“I wanted a piece d’occasion to celebrate my thirty years as a choreographer,” Tharp says. “Wynton and I had a couple of talk sessions about the spirit of the thing, which was essentially not to be too lugubrious, not too ‘serious.’ One of the key phrases here, as I recall, was ‘mastery of melancholy’: that we wouldn’t seep into that arena, we wouldn’t go there, and everything would be very much onward and upward.”
The piece jump-starts, as it were, with “Boogie Woogie Stomp,” an infectious thirteen-bar blues with the horns playing dissonant-sounding fourths (not the sort of harmony one usually hears in boogie-woogie music). Wynton composed “The Dance” with Matisse’s pastoral masterpiece “The Dance” in mind. “Slow Drag” is pure Jelly Roll Morton. “It’s got that comic-sad quality you get in a burlesque club,” says Wynton. “It’s the said part of a certain type of tawdry sexuality.”
“Gagaku” is based on the ancient Japanese musical genre of the same name. “I like that music,” Wynton says; “that music has blues in it. I tried to get the brass harmonies to sound like a sho, a Japanese mouth organ.” “Root Groove” is the only programmatic piece in Jump Start. Its sad-sack trombone is a kid who wants to join a playground game, but the other kids/horns tauntingly refuse to let him in. “Jump,” the finale, got a surprise soloist when 81-year-old trumpet star Harry “Sweets” Edison stopped by the studio long enough to kick the music into fifth gear. And Jump Start rocks home, all red-hot horns and pounding backbeat, very much onward and upward.
Wynton Marsalis is clearly fascinated by dance: counting these two, he has now written five ballet and modern-dance scores. Why does so independent a soul willingly subjugate his ego to a bigger cause, harness himself to a collaborator? “Because,” he says, “it gives me a chance to learn something different. If I want to play solos, I can go play a gig. Together, music and dance create something that’s different from either one. It’s better, it’s more, it’s richer. Their audience gets a chance to hear us, our audience gets a chance to see them. The functional aspect of music is real important. Music shouldn’t always be presented on its own. It should lend itself to all types of occasions. It should be part of the landscape.”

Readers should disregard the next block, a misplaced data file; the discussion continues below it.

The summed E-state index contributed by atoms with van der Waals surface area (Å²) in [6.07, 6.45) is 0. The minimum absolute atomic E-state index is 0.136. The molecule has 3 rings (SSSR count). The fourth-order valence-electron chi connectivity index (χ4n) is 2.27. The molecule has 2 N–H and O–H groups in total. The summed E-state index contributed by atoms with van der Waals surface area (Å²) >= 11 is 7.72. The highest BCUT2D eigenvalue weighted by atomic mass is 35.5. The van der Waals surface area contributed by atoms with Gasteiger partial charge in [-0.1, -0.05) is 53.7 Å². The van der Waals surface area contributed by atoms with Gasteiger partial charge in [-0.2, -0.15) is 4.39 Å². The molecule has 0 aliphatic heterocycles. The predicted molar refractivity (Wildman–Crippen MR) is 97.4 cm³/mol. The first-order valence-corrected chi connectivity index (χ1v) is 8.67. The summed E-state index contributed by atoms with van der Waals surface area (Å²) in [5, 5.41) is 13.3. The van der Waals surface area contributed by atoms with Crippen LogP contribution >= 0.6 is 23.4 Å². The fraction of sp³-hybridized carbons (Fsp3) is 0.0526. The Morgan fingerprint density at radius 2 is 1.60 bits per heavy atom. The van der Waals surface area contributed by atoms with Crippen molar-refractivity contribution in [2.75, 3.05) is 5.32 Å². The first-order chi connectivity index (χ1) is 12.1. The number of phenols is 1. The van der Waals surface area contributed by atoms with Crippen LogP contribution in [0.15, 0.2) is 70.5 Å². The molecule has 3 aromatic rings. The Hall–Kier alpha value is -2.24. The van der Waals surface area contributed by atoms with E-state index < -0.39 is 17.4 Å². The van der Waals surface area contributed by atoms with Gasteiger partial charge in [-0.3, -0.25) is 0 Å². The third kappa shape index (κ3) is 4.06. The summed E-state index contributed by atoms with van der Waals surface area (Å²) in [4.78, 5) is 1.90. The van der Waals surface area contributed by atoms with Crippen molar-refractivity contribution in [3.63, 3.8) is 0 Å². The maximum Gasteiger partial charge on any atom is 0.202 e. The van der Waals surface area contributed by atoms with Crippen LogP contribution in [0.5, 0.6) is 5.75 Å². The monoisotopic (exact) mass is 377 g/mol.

Jazz and dance–social dance, that is–were once inseparable, a unity Wynton sorely misses. Indeed, it’s as if he longs so strongly to reunite jazz with its dance-music origins that, lacking the opportunity to play balls, socials and Saturday-night functions, he’s taking the only option available: playing music for choreographed dance. “I would love to play for social dancers,” he says with heat. “Boy, I would love for that to happen.” Until it does, we’ll have to let professional dancers have the pleasure. The substantial pleasure.
“When you have a great musician in your studio,” says Tharp, “and you’re dancing to his music, that’s all you can ask for. That is ultimately what resonates for me, looking back on this experience. Wynton is music. It flows through him. To have that in the same room is a blessing.”
Jazz: 6 1/2 Syncopated Movements
Wynton Marsalis, Marcus Printup (trumpets)
Ronald Westray (trombone), Wycliffe Gordon (trombone)
Todd Williams (tenor and soprano saxophone)
Wessell Anderson (alto saxophone).
Victor Goines (tenor and soprano saxophone),
Kent Jordan (piccolo, flute)
Eric Reed (piano)
Reginald Veal (bass)
Herlin Riley (drums)
Robert Sadin (conductor)
Jump Start – The Mastery of Melancholy
Wynton Marsalis (conductor, trumpet on “Be Bop”)
Ryan Kisor, Marcus Printup (trumpets)
Wessell Anderson (alto and sopranino saxophone)
Victor Goines (tenor and soprano saxophone)
Ted Nash (tenor and soprano saxophone)
Gideon Feldstein (baritone saxophone and bass clarinet)
Wycliffe Gordon (trombone), Ronald Westray (trombone)
Kent Jordan (piccolo, flute)
Eric Reed (piano)
Ben Wolfe (bass)
Herlin Riley (drums)
Branford Marsalis (soprano saxophone on “Root Groove”)
Harry “Sweets” Edison (trumpet solo on “Jump”)